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Claims(35)
What is claimed is:
1. In a system comprising a computer network having a database server and a client, a method for providing the client with component-based access to tabular data from the database server, the method comprising:
providing a component-based transaction server, said transaction server in communication with both the client and the database server;
registering the particular component with the transaction server so that the particular component is accessible across the network to the client, said particular component comprising a plurality of methods; and
providing the client with component-based access to tabular data from the database server by:
(i) providing an interface allowing the client to request a tabular data set by invoking a particular method of the component; and
(ii) upon receiving such a request from the client to retrieve data from the database server, processing said request by creating at the transaction server a result set satisfying said request and transmitting said result set to the client as a tabular data set.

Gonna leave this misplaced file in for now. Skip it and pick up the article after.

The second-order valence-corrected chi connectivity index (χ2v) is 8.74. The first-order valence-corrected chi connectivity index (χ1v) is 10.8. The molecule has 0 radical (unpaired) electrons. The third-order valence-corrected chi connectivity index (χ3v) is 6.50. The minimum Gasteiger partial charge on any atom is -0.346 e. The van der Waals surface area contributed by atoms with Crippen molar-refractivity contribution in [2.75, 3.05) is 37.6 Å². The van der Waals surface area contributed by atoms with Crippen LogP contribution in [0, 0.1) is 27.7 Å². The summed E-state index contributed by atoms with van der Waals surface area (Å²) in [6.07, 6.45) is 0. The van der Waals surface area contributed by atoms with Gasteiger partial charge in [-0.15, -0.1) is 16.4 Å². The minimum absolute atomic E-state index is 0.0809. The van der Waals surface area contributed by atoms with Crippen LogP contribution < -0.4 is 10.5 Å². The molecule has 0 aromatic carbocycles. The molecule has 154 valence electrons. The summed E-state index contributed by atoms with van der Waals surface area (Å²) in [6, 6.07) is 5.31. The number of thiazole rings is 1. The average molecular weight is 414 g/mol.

2. The method of claim 1, wherein said client resides on a first tier, said transaction server resides on a second tier, and said database server resides on a third tier.
3. The method of claim 1, wherein said tabular data comprises a data set arranged in row-based format.
4. The method of claim 1, wherein said database server comprises a relational database management system (RDBMS).
5. The method of claim 1, wherein said particular component comprises a selected one of a Java component, a Java Bean component, an ActiveX component, and a C/C++ component.
6. The method of claim 1, wherein said interface comprises a database connectivity interface supporting compatibility with Java Database Connectivity (JDBC) protocol.
7. The method of claim 1, wherein said particular method of the component comprises a data access method.